Molly Rhythm released its debut album, "It Is What It Isn't", on GTG Records in May of 2013 and received local praise and support from the Trenton NJ music scene. Their sophomore album, "The Devil Never Comes", was released in the final quarter of 2014, and was highly anticipated in the Tri-State area.  This ten track follow-up endeavor further explored Molly Rhythm's penchant for genre mash-ups and intensely dynamic song writing, while introducing the use of saxophone and trombone to further augment their sound.  "The Devil Never Comes" has a quality of recording, performance and song writing that eclipses "It Is What It Isn't", and the band has leveraged this album in order to gain the foundation for national, and even international momentum.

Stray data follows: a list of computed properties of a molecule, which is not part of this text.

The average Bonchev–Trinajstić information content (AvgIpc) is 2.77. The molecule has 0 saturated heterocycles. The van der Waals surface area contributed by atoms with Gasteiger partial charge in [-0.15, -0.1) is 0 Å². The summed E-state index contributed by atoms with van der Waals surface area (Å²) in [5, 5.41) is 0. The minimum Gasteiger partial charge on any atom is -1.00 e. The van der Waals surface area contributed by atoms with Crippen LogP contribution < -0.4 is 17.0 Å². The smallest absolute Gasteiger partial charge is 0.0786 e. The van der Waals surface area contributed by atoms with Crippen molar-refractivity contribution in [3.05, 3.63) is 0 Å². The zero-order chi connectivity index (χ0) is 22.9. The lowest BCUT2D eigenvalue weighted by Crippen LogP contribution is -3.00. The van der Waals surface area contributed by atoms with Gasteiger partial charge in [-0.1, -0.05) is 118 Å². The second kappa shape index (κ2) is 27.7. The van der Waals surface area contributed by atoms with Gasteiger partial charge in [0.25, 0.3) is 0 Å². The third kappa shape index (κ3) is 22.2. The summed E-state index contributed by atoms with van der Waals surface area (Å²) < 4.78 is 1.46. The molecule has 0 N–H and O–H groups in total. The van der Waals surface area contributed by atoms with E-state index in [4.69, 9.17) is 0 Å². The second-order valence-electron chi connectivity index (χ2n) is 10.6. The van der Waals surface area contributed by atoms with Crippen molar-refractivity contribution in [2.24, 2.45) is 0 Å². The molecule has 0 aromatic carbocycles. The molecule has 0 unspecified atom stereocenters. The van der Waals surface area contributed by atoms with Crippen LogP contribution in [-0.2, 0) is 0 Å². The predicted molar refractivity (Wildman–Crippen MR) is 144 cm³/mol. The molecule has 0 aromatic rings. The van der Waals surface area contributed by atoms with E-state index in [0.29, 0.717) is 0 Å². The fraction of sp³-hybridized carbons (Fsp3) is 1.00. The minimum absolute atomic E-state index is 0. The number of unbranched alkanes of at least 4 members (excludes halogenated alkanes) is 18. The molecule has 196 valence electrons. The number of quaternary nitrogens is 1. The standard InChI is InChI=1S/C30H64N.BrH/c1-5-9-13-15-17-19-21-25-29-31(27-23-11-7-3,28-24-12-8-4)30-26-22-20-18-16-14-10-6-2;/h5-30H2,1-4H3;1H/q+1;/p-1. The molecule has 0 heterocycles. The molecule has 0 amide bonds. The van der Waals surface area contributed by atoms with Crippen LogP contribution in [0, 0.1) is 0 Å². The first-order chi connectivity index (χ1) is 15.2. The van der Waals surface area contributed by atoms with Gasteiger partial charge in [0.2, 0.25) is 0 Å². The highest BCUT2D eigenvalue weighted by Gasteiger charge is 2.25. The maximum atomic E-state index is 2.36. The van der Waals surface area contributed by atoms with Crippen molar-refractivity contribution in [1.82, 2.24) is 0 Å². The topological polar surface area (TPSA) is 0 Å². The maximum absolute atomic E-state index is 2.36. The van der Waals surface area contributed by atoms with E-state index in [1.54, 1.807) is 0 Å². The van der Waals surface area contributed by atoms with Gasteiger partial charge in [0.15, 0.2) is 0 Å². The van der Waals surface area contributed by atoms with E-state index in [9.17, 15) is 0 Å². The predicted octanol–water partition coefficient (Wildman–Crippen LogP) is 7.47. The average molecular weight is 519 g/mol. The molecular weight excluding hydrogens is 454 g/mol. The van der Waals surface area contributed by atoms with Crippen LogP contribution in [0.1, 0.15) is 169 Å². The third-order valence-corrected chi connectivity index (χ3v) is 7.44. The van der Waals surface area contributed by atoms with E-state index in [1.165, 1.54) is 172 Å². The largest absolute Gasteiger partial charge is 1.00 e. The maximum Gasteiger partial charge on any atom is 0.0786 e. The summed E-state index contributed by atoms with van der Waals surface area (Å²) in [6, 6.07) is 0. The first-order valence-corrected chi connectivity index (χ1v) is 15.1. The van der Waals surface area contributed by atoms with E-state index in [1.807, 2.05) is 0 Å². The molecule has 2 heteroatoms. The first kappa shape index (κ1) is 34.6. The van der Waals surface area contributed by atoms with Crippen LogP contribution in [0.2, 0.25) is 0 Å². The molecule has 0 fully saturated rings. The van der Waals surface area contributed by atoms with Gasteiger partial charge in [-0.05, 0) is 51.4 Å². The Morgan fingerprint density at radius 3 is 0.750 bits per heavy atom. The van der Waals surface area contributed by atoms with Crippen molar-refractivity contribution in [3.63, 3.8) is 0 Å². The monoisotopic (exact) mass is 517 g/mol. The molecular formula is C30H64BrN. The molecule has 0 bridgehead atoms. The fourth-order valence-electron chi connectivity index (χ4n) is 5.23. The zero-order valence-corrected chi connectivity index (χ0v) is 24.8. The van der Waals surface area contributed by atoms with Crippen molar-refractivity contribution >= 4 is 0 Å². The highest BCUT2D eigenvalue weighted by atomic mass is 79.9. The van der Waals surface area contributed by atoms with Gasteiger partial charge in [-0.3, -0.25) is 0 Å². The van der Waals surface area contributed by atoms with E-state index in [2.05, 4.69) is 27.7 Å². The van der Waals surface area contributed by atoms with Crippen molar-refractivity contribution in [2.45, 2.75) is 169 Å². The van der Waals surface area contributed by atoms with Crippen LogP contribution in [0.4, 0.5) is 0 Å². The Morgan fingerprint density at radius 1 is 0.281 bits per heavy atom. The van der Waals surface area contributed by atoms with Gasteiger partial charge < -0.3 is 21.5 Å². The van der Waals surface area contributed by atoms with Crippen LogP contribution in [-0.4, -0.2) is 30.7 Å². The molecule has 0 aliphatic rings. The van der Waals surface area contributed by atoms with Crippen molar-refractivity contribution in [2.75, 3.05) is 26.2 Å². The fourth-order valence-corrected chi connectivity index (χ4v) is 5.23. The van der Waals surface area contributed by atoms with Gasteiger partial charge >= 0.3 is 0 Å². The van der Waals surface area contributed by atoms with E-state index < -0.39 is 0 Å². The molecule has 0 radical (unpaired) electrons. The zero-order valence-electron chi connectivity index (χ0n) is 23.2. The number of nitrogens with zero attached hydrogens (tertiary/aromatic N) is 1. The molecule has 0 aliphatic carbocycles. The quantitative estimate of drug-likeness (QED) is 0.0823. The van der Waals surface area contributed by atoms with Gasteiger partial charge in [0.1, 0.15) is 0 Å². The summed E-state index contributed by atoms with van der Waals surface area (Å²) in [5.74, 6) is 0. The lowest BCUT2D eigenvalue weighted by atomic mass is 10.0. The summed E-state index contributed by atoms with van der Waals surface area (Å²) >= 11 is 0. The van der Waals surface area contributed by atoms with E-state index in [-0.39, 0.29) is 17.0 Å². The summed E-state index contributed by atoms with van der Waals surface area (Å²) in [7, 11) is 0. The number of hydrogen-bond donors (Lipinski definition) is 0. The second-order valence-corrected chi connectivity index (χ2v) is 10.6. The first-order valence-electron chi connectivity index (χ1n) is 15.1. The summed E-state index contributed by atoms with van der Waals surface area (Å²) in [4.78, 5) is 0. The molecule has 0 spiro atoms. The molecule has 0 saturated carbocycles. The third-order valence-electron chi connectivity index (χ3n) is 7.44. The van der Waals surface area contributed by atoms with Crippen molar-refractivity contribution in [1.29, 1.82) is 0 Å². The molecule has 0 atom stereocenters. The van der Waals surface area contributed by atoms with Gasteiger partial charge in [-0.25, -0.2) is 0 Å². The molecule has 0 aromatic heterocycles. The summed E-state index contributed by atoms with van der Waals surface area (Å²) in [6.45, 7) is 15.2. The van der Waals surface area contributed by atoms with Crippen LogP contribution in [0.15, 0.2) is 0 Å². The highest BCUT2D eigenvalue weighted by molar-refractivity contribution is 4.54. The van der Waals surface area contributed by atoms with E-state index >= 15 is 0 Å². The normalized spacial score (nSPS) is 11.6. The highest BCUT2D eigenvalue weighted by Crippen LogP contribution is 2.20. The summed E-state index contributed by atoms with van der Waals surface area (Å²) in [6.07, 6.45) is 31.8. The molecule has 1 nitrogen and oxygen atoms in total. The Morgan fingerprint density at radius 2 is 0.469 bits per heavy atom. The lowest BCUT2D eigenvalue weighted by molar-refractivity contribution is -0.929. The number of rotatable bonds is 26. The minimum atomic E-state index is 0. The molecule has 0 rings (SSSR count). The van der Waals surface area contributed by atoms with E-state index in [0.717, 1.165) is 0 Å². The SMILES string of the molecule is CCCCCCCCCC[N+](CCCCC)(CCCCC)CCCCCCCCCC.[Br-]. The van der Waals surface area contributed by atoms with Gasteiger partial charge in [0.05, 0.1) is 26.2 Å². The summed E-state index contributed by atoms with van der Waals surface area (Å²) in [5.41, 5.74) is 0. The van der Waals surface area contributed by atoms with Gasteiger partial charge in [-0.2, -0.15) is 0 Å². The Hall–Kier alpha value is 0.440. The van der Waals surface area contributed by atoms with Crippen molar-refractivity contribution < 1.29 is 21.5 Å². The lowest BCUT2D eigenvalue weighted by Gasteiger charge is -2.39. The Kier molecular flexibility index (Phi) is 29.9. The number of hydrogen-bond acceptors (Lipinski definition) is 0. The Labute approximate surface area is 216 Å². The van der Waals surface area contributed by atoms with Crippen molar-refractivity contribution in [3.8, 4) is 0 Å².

Highlights of their travels include playing Warped Tour, Pouzza Fest (4 times), SXSW, The Detroit Ska Festival, Art All Night Trenton, and WMMR's Mistletoe Jam. 

Band Members